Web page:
The Central Bank of Ghana continues its efforts to rehabilitate the banking sector. Notably, among some of the obvious sanctions he carried out was the mandatory takeover of two private banks: Capital Bank and UT Bank back by the state-owned Ghana Commercial Bank under the authority of the Bank of Ghana in 2017. still implemented by the Central Bank of Ghana, the sector still needs some stability. Currently, Ghana’s banking sector is unstable, although its outlook looks good in the not-too-distant future if the Central Bank implements major regulations and activities.
A sector that is still nursing wounds in relation to last year’s sanctions for 2 banks, and another bank experienced direct sanctions from the central bank, i.e. Unibank, (it was named the 6th best company in Ghana at the 2017 Ghana Club 100 awards). Currently, the Central Bank of the country announced that on March 20, 2017, it mandated and authorized the Management of Unibanka (privately owned bank) to dissolve and take over KPMG. Interesting!
Now the Bank of Ghana itself needs house cleaning. It is highly unacceptable to monitor a sector from which a player is rated 6th best just because he is said to have withheld some important data. The central bank, however, has its own defense for the lawsuit against Unibank that the bank persistently maintained a capital adequacy ratio close to zero, which could practically mean that Unibank is insolvent. The reports of the Central Bank state that Unibank was ordered to refrain from approving additional new loans to clients, however, the Bank did not comply with the directive and continued approving new loans. Also, Unibank was directed to forego any additional capital expenditures that it (Unibank) did not comply with, in violation of Article 105 of Law 930.
Admittedly, Unibank has been a creative bank if their banking activities over the years are viewed from a distance, as such, the Central Bank and KPMG’s guide to the bank should be one that will not break their positive employee and customer culture that is readily seen to “vibrate” between their clients and the bank. Unibank has several very loyal clients, a large number of whom are traders. The Bank of Ghana should therefore lead Unibank, taking into account the existing brand and finding obvious ways to revive the bank.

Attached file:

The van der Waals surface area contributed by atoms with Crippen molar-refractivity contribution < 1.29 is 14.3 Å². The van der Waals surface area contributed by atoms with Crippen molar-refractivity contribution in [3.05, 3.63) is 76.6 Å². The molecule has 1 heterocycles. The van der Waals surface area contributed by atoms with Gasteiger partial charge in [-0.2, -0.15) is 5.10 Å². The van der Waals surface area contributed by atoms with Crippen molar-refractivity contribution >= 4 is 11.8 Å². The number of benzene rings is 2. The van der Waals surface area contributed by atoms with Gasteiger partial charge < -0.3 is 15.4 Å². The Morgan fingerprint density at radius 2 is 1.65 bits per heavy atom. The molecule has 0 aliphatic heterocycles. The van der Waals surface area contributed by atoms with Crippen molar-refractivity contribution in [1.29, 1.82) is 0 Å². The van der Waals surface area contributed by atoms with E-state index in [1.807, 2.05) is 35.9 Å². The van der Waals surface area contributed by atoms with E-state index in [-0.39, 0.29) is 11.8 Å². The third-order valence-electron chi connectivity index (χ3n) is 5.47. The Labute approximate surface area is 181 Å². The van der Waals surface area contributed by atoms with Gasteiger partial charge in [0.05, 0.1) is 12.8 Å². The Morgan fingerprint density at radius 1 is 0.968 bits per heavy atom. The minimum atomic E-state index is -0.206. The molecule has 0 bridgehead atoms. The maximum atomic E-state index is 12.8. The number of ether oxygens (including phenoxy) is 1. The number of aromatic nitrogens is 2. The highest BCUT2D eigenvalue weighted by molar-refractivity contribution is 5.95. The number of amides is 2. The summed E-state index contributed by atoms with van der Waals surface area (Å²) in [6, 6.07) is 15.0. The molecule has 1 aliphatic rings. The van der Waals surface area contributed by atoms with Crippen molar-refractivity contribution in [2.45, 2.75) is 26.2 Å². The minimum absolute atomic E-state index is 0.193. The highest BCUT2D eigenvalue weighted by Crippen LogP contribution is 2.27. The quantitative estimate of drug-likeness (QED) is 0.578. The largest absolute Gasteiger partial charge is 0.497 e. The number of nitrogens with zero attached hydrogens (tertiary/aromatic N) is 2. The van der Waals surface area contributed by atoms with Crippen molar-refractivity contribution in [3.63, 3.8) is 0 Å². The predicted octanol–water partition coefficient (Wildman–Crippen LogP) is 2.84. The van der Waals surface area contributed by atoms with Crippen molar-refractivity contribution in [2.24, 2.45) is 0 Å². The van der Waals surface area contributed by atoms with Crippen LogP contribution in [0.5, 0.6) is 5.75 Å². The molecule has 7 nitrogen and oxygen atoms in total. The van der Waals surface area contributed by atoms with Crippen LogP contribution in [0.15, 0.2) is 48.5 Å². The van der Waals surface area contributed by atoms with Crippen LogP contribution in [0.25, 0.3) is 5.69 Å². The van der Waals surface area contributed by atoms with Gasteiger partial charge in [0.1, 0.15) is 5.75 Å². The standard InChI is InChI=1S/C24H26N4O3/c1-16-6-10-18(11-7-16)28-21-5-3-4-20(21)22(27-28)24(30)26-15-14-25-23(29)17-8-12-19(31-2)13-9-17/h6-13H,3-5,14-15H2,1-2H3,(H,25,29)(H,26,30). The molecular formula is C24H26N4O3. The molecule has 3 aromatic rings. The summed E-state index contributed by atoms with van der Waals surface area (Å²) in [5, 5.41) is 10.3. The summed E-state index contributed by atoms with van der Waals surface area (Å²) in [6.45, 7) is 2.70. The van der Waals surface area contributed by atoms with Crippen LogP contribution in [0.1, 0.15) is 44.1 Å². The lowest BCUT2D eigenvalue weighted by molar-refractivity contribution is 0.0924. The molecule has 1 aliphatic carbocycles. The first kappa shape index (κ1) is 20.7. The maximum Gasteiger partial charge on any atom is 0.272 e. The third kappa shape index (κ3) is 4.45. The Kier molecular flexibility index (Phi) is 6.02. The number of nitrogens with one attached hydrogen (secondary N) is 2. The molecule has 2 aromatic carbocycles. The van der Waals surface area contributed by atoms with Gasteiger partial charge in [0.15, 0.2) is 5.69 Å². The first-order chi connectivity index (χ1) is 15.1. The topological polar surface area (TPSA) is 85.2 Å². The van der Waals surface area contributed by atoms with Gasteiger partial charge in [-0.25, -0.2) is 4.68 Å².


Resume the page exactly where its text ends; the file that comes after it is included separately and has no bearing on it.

Having said this, the number of Universal Banks is too much for Ghana. The number should be limited because having close to 40 banks for a population of 26 million is obviously a lot. What needs to be done is to build the capacity of existing banks to “branch out” to clients. This can be done in two ways: by expanding physical infrastructure to get closer to customers and by expanding digital (online/mobile banking) infrastructure. Already existing banks should be interested in improving service experience, bringing people closer, expanding digital means of banking and improving banking security.
To be clear, however, I am in no way against the registration of banks, in fact, my position is the opposite as I do not forget the importance of financial services to individuals and the economy as a whole. My position will be the opposite. It is clear that my position is that instead of registering new banks, some of which operate several branches without superior services or infrastructure, it would be better if the existing banks use resources to improve their capabilities.
Finally, some of these financial institutions will have to consider merging if there is any possibility of remaining profitable in business and serving customers in accordance with standards as the sector begins to become more competitive in the coming years, especially now that the minimum capital requirement has been increased from by the Central Bank to 400 million Ghana cedis for banks, which will take effect from December 2018.